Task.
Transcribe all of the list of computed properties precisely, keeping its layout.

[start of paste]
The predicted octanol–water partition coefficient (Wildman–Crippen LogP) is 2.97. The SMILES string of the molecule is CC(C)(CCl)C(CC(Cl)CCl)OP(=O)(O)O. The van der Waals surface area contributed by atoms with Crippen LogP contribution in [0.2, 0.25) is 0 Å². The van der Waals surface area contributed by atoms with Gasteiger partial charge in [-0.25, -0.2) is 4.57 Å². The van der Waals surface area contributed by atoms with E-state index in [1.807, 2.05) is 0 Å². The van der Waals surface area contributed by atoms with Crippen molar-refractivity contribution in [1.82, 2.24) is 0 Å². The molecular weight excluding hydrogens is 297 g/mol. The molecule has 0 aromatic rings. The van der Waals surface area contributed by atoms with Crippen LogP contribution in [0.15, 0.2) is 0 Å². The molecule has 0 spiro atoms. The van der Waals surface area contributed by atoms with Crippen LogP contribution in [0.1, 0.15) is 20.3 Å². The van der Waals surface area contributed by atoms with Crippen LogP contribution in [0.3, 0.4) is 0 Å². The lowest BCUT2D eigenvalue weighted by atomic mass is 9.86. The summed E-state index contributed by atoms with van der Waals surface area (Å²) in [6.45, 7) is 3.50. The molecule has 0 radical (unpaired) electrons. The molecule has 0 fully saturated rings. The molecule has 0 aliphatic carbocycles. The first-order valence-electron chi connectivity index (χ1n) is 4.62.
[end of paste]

The predicted octanol–water partition coefficient (Wildman–Crippen LogP) is 2.97. The SMILES string of the molecule is CC(C)(CCl)C(CC(Cl)CCl)OP(=O)(O)O. The van der Waals surface area contributed by atoms with Crippen LogP contribution in [0.2, 0.25) is 0 Å². The van der Waals surface area contributed by atoms with Gasteiger partial charge in [-0.25, -0.2) is 4.57 Å². The van der Waals surface area contributed by atoms with E-state index in [1.807, 2.05) is 0 Å². The van der Waals surface area contributed by atoms with Crippen molar-refractivity contribution in [1.82, 2.24) is 0 Å². The molecular weight excluding hydrogens is 297 g/mol. The molecule has 0 aromatic rings. The van der Waals surface area contributed by atoms with Crippen LogP contribution in [0.15, 0.2) is 0 Å². The molecule has 0 spiro atoms. The van der Waals surface area contributed by atoms with Crippen LogP contribution in [0.1, 0.15) is 20.3 Å². The van der Waals surface area contributed by atoms with Crippen LogP contribution in [0.3, 0.4) is 0 Å². The lowest BCUT2D eigenvalue weighted by atomic mass is 9.86. The summed E-state index contributed by atoms with van der Waals surface area (Å²) in [6.45, 7) is 3.50. The molecule has 0 radical (unpaired) electrons. The molecule has 0 fully saturated rings. The molecule has 0 aliphatic carbocycles. The first-order valence-electron chi connectivity index (χ1n) is 4.62.